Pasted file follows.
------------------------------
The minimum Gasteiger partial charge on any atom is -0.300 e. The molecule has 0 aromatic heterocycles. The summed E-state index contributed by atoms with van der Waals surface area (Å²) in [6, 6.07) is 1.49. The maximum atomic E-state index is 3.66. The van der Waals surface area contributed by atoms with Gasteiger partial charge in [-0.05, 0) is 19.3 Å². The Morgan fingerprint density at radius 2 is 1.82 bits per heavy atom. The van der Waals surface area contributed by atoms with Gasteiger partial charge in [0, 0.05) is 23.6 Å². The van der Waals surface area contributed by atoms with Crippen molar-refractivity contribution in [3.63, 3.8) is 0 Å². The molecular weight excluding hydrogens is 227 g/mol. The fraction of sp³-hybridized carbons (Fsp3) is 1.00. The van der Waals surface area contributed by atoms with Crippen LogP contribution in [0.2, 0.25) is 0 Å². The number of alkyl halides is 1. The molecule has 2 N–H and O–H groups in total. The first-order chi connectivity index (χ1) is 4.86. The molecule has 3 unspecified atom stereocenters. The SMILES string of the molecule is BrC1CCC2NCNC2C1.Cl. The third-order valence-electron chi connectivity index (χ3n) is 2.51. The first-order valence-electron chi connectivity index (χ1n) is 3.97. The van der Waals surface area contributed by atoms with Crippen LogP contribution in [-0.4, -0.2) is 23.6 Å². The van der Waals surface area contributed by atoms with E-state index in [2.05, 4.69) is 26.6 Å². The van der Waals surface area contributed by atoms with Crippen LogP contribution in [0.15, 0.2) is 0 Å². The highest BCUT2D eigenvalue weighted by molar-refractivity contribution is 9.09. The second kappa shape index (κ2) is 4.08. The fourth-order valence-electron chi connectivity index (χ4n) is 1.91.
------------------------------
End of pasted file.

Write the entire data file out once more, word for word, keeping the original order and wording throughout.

The minimum Gasteiger partial charge on any atom is -0.300 e. The molecule has 0 aromatic heterocycles. The summed E-state index contributed by atoms with van der Waals surface area (Å²) in [6, 6.07) is 1.49. The maximum atomic E-state index is 3.66. The van der Waals surface area contributed by atoms with Gasteiger partial charge in [-0.05, 0) is 19.3 Å². The Morgan fingerprint density at radius 2 is 1.82 bits per heavy atom. The van der Waals surface area contributed by atoms with Gasteiger partial charge in [0, 0.05) is 23.6 Å². The van der Waals surface area contributed by atoms with Crippen molar-refractivity contribution in [3.63, 3.8) is 0 Å². The molecular weight excluding hydrogens is 227 g/mol. The fraction of sp³-hybridized carbons (Fsp3) is 1.00. The van der Waals surface area contributed by atoms with Crippen LogP contribution in [0.2, 0.25) is 0 Å². The number of alkyl halides is 1. The molecule has 2 N–H and O–H groups in total. The first-order chi connectivity index (χ1) is 4.86. The molecule has 3 unspecified atom stereocenters. The SMILES string of the molecule is BrC1CCC2NCNC2C1.Cl. The third-order valence-electron chi connectivity index (χ3n) is 2.51. The first-order valence-electron chi connectivity index (χ1n) is 3.97. The van der Waals surface area contributed by atoms with Crippen LogP contribution in [-0.4, -0.2) is 23.6 Å². The van der Waals surface area contributed by atoms with E-state index in [2.05, 4.69) is 26.6 Å². The van der Waals surface area contributed by atoms with Crippen LogP contribution in [0.15, 0.2) is 0 Å². The highest BCUT2D eigenvalue weighted by molar-refractivity contribution is 9.09. The second kappa shape index (κ2) is 4.08. The fourth-order valence-electron chi connectivity index (χ4n) is 1.91.